Registrars obviously implement court decisions and many trademark disputes are related today to the use of a domain name (see the Nissan case below).
Examples of confusingly similar domain names are:
The very fact that such sites still exist shows that a domain owner has to police its domain name and does not necessarily wins (whitehouse is not distinctive; there is the first amendment...) in case of dispute. An inappropriate threat can also cause bad publicity. See for instance the Mike Rowe story in http://www.ctv.ca/servlet/ArticleNews/story/CTVNews/1074634208546_70043408/?hub=SciTech and http://www.geek.com/news/geeknews/2004Jan/gee20040120023504.htm.
In USA trademarks are managed like patents by the United States Patent and Trademark Office (USPTO).
The USPTO distinguishes service marks from trademarks*:
* The Paris Convention (1883) already read [Art 6.6]:
"The countries of the Union [countries that signed the Paris Convention] undertake to protect service marks. They shall not be required to provide for the registration of such marks."
The Trademark Law Treaty (TLT) adopted in 1994 reads [Art 16]:
"Any Contracting Party shall register service marks and apply to such marks the provisions of the Paris Convention which concern trademarks."
The USPTO explains the registration / policy issue in the following way:
"The United States Patent and Trademark Office (USPTO) reviews trademark applications for federal registration and determines whether an applicant meets the requirements for federal registration. We do not decide whether you have the right to use a mark (which differs from the right to register). Even without a registration, you may still use any mark adopted to identify the source of your goods and/or services. Once a registration issues, it is up to the owner of a mark to enforce its rights in the mark based on ownership of a federal registration."
Mere use of a mark is enough to create a common law mark if the mark is distinctive and has created a "secondary meaning." Rights of create a common law mark are limited to the geographic area in which the mark is used. The TM (trademark) and the SM (service mark) symbols notify the world of the owner's intent to protect his or her mark rights in a particular common law mark. This is the R symbol with a circle around that notifies the world that the mark owner has registered his or her mark in the USPTO.
The manual of mark examinations is the Trademark Manual of Examination Procedures (TMEP). The law governing registered marks is the Lanham trademark act of 1946. The applicable code of Federal regulations is 37 CFR Part 2.
The modus operandi to file a trademark application is explained in the USPTO site. The preferred means is the Trademark Electronic Application System (TEAS). TEAS allows making filings online. To search registered marks you can use the Trademark Electronic Search System (TESS).
Each European country has its own trademark registration authority. For instance:
A community trademark was established by the European Union to provide a unified trademark for the entire European Community. Once acquired, a mark covers all European Union countries and allows enforcing trademark rights in the entire region. The community trademark registration authority is the Office for Harmonization of the Internal Market (OHIM). To learn how to apply for a community trademark you can read:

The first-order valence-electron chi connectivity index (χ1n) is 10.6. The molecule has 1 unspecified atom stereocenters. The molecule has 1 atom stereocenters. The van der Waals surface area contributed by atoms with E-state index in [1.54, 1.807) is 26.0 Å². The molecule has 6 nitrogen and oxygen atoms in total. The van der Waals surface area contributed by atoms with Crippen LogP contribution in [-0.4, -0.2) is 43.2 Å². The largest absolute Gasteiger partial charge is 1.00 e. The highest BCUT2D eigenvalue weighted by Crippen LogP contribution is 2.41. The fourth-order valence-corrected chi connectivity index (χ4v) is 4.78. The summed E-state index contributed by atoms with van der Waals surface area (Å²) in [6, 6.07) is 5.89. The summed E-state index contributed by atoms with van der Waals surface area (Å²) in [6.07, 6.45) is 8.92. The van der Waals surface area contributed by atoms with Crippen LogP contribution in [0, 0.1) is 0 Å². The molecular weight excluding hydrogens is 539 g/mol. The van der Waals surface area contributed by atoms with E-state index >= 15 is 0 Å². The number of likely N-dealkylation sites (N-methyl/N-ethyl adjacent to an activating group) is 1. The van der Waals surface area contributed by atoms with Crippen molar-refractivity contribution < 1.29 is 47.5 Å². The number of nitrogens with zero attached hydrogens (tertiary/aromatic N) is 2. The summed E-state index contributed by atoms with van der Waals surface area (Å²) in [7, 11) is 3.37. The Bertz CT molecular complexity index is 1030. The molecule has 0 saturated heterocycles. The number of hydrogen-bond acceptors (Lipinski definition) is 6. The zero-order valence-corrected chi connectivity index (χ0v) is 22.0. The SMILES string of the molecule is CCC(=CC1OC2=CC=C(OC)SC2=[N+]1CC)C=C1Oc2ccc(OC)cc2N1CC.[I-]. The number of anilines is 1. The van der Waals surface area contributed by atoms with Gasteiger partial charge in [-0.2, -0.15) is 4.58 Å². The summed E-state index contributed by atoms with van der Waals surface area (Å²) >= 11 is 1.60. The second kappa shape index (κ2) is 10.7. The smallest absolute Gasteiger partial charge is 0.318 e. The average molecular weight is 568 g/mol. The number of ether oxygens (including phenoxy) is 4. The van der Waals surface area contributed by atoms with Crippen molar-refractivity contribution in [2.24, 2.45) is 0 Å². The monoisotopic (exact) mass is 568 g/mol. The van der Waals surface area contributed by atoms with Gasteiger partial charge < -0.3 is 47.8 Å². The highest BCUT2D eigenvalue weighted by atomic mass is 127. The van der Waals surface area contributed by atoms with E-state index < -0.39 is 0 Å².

After the expiration of the opposition period a third party can still apply for revocation of rights or for a declaration of invalidity of a registered trademark to a Cancellation division.
An applicant can appeal a decision from the OHIM (examiners, Opposition Divisions, Administration of Trade Marks and Legal Devision and Cancellation Divisions) to a board of appeal.
The most important regulation is the Madrid protocol (1989) composed by the World Intellectual Property Organization (WIPO) and whose full name is "Protocol Relating to the Madrid Agreement Concerning The International Registration of Marks" that you can find at http://www.wipo.int/madrid/en/legal_texts/.
The Madrid protocol leverages on:
You can find documents of interest about the use of the Madrid protocol at http://www.uspto.gov/web/trademarks/madrid/madridindex.htm. The Madrid protocol works the same as the PCT for patents:
The IB publishes the application in a WIPO Gazette of International Marks. The registration authorities of the designated countries examine the request for extension of protection as a national application under their laws, and if it complies with the requirements for registration, grant protection of the mark in their country.
Governments also signed the Agreement on Trade-Related Aspects of Intellectual Property Rights (TRIPS) whose Article 16 entitled "Standards concerning the availability, scope and use of Intellectual Property Rights | COPYRIGHT AND RELATED RIGHTS | TRADEMARK | Right conferred" reads:
Paragraphs 16(1) and 16(2) define the rights conferred by a mark in a way consistent with previous treaties (notably the Paris Convention) and national laws. Paragraph 16(3) relates to dilution like 15 U.S.C. § 1125. For famous marks it explicitly extends the protection to misuses of a trademark or service mark on dissimilar goods. As we see below in the Google and Nissan cases these articles are too imprecise to be implemented in a consistent way by national laws. This issue may even arise with the state laws of a Federal country.